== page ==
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Intensely intoxicating as much as it is wholly hypnotic, Miles Davis Live at the Fillmore becomes increasingly so through the course of its four compact discs. More than doubling the playing time of the original four-sided vinyl release, The Bootleg Series Vol. 3 posits an argument the band(s) of this era were among the finest ever led by the man with the horn.
If that sounds hyperbolic, it's difficult not to rhapsodize about this archive series in general and this edition in specific, The similarities in the setlists evolve into an asset as the only slight rotation of tunes provides a reference point to absorb the dynamics of the ensemble playing as it moves from furious frenetics ("Directions") to gossamer-like delicacy ("It's About That Time") over the course of each of the four discs here, each of which is devoted to one night of the four-night run at the late Bill Graham's Fillmore East in New York City. Quotes from "The Theme" appear each night, a carryover selection from previous ensembles that here sound like an almost sarcastic comment on how far the music has come since its first appearance.
Material from the famous venue's west coast counterpart fills out two of the cd's, importantly the first one and even more significantly as this content (definitely not filler as it might otherwise be known to bring the configuration to is maximum playing time) features material from the iconic quintet Davis led through the late Sixties including drummer Tony Williams, pianist /composer Herbie Hancock, Ron Carter, saxophonist/composer Wayne Shorter. The latter's "Paraphernalia" here has a crisp clarity derived not just from keyboardist Chick Corea's electric piano (he is joined by Keith Jarrett on organ for the East coast shows), but from the impeccable audio quality of the original records, elevated to an even higher level through the remastering of the master tapes to which so much attention was given at the time of the dates.
In an accompanying booklet (alongside a double-sided poster!) as graphically well-designed as the cover, though perhaps not so striking visually, co- producer (with Richard Seidel) Michael Cuscuna's essay here places this work not just in the context of the turbulent times but of Miles Davis' career and in particular offers a timeline extending to an initial failed attempt to procure a live album from an earlier series of concerts. It's a measure of this music as an object of fascination that the technical aspects of the recording production are almost as fascinating as the operational aspects of the project and the musicianship itself. But it's a fact that Teo Macero's distillation of the extensive recoding's down to four sides of vinyl extended the groundbreaking approach he and Miles began on In A Silent Way and continued to an even greater extend for Bitches Brew, from which here comes the title tune and "Miles Chases the Voodoo Down." The two overseers of this title do justice to that process.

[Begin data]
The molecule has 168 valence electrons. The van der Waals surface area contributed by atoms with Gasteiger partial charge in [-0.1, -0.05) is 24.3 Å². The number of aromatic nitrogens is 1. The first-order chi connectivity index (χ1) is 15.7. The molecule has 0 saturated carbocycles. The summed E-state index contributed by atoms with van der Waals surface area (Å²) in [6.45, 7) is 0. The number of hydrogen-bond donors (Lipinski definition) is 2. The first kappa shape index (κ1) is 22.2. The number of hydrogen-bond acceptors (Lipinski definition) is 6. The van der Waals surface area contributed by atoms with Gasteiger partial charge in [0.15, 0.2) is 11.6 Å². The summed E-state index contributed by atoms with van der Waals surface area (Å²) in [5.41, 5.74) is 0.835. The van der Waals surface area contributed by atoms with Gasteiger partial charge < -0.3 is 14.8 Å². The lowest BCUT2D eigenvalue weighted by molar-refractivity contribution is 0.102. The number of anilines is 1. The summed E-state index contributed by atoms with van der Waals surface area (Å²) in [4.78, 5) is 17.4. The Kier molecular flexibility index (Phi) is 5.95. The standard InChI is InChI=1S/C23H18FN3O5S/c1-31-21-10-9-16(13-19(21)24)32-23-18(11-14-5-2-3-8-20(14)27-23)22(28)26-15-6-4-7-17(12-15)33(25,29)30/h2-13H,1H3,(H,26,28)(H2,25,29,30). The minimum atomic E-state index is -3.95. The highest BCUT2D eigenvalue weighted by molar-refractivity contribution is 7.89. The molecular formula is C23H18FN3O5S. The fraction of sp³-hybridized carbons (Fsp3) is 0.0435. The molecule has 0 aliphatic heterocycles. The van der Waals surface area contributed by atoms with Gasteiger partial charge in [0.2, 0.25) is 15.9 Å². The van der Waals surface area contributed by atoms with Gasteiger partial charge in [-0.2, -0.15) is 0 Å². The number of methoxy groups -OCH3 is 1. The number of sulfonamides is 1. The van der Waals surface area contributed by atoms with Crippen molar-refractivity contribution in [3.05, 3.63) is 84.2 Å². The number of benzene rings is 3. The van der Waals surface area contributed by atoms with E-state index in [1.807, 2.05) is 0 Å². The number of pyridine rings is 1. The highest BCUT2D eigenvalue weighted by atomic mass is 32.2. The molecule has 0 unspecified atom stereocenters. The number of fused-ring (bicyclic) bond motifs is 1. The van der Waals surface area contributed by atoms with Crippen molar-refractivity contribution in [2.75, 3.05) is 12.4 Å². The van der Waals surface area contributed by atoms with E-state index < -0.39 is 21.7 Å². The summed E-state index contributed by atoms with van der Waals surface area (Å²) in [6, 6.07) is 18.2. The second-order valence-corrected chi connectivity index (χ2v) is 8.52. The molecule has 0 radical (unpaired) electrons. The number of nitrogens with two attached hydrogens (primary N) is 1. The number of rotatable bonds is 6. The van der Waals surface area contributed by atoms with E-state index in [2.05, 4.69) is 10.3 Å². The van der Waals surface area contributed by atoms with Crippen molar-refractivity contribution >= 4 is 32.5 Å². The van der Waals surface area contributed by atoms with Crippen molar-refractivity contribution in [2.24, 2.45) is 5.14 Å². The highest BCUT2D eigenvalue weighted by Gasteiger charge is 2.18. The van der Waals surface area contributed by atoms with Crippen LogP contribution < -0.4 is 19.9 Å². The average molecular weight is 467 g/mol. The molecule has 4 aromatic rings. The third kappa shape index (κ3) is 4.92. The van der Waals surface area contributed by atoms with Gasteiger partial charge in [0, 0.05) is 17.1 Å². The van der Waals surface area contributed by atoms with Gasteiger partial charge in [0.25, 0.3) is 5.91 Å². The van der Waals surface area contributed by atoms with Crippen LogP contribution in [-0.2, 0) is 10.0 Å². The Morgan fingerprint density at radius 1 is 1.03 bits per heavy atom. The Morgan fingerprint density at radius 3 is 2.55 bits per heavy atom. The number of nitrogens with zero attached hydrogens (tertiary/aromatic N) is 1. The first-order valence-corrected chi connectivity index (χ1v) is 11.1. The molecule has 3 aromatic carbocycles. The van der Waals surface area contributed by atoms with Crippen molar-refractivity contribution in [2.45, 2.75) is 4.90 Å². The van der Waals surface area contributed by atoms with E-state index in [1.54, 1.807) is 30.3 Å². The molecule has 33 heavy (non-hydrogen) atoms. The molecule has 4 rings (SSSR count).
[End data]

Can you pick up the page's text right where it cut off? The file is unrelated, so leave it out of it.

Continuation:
The economy of the latter in the second cull from Fillmore West on (most appropriately and logically) the third cd here thus offers stark contrast to the density of what precedes it and, at the same time, offers a chance for reflection before the concluding set. The dual keyboardists plus the addition of percussionist Airto Moreira to the lineup makes for a sound as intricate in itself as the studio recordings which preceded it; as such, Miles Davis at The Fillmore depicts his music in something of a time-elapsed progression where he and his working band, including a monstrous rhythm section of drummer Jack DeJohnette and bassist Dave Holland, parse out the multiplicity of ideas that came to fruition in the studio, reinventing them, and gloriously so, on the stage.
Track Listing: CD1 (Fillmore East, June 17, 1970): Introduction; Directions; The Mask;
It's About That Time Bitches Brew; The Theme; Paraphernalia (bonus track from
Fillmore West, April 11, 1970); Footprints (bonus track from Fillmore West, April 11,
1970).CD2 (Fillmore East, June 18, 1970): Directions; The Mask; It's About
That Time; Bitches Brew; The Theme; Spanish Key (encore); The Theme. CD3
(Fillmore East, June 19, 1970): Directions; The Mask; It's About That Time;
I Fall in Love Too Easily; Sanctuary; Bitches Brew; The Theme; Miles Runs the Voodoo
Down (bonus track from Fillmore West, April 11, 1970). CD4 (Fillmore East, June
20, 1970): Directions; The Mask; It's About That Time; I Fall in Love Too Easily;
Sanctuary; Bitches Brew; Willie Nelson; The Theme.
Personnel: Miles Davis: trumpet; Steve Grossman: tenor and soprano saxophones; Chick Corea:
electric piano; Keith Jarrett: organ and tambourine (CD1#1-6, CD2, CD3#1-7, CD4); Dave
Holland: bass; Jack DeJohnette: drums; Airto Moreira: percussion, flute (CD1#1-6, CD2,
CD3#1-7, CD4), vocal (CD1#1-6, CD2, CD3#1-7, CD4).
I love jazz because anything is possible; it has few rules and the best jazz breaks those ones. I prefer free improv because it doesn't really have any rules at all.
I was first exposed to jazz in my teens (in the late sixties).
The first jazz record I bought was Filles de Kilimanjaro by Miles Davis, shortly followed by Extrapolation by John McLaughlin.
My advice to new listeners is to listen as widely as possible and not to make snap judgments--stick with it.